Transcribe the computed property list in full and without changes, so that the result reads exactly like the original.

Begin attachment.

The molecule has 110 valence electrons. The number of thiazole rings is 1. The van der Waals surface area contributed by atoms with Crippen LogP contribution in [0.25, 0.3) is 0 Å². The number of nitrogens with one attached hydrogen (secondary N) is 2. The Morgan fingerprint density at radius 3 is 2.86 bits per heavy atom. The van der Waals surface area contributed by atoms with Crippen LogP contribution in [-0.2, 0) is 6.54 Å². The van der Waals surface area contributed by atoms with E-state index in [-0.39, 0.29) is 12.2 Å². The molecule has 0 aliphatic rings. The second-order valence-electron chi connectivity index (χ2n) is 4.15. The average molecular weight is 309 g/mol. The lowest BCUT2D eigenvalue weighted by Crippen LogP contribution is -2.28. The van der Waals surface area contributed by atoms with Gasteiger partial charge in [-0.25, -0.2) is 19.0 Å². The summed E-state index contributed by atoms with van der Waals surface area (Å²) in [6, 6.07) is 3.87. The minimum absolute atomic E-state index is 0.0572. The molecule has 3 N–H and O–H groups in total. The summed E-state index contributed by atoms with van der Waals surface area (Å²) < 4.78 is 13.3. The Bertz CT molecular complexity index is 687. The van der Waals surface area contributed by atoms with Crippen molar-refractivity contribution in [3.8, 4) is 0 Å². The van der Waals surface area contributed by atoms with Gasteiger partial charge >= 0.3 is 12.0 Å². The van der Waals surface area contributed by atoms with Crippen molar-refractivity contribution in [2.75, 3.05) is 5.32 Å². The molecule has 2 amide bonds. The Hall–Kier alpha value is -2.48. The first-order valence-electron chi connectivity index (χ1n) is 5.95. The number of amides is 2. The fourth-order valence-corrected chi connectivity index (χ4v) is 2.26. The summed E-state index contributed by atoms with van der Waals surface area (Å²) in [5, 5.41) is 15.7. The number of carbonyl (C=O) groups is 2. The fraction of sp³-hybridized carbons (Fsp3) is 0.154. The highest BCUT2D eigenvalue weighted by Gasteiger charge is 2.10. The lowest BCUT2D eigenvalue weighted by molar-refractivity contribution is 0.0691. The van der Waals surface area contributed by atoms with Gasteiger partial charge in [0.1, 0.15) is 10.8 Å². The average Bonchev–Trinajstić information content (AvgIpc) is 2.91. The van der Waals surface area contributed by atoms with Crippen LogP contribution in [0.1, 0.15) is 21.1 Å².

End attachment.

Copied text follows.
The molecule has 110 valence electrons. The number of thiazole rings is 1. The van der Waals surface area contributed by atoms with Crippen LogP contribution in [0.25, 0.3) is 0 Å². The number of nitrogens with one attached hydrogen (secondary N) is 2. The Morgan fingerprint density at radius 3 is 2.86 bits per heavy atom. The van der Waals surface area contributed by atoms with Crippen LogP contribution in [-0.2, 0) is 6.54 Å². The van der Waals surface area contributed by atoms with E-state index in [-0.39, 0.29) is 12.2 Å². The molecule has 0 aliphatic rings. The second-order valence-electron chi connectivity index (χ2n) is 4.15. The average molecular weight is 309 g/mol. The lowest BCUT2D eigenvalue weighted by Crippen LogP contribution is -2.28. The van der Waals surface area contributed by atoms with Gasteiger partial charge in [-0.25, -0.2) is 19.0 Å². The summed E-state index contributed by atoms with van der Waals surface area (Å²) in [6, 6.07) is 3.87. The minimum absolute atomic E-state index is 0.0572. The molecule has 3 N–H and O–H groups in total. The summed E-state index contributed by atoms with van der Waals surface area (Å²) < 4.78 is 13.3. The Bertz CT molecular complexity index is 687. The van der Waals surface area contributed by atoms with Crippen molar-refractivity contribution in [3.8, 4) is 0 Å². The van der Waals surface area contributed by atoms with Gasteiger partial charge >= 0.3 is 12.0 Å². The van der Waals surface area contributed by atoms with Crippen molar-refractivity contribution in [2.75, 3.05) is 5.32 Å². The molecule has 2 amide bonds. The Hall–Kier alpha value is -2.48. The first-order valence-electron chi connectivity index (χ1n) is 5.95. The number of amides is 2. The fourth-order valence-corrected chi connectivity index (χ4v) is 2.26. The summed E-state index contributed by atoms with van der Waals surface area (Å²) in [5, 5.41) is 15.7. The number of carbonyl (C=O) groups is 2. The fraction of sp³-hybridized carbons (Fsp3) is 0.154. The highest BCUT2D eigenvalue weighted by Gasteiger charge is 2.10. The lowest BCUT2D eigenvalue weighted by molar-refractivity contribution is 0.0691. The van der Waals surface area contributed by atoms with Gasteiger partial charge in [0.1, 0.15) is 10.8 Å². The average Bonchev–Trinajstić information content (AvgIpc) is 2.91. The van der Waals surface area contributed by atoms with Crippen LogP contribution in [0.1, 0.15) is 21.1 Å².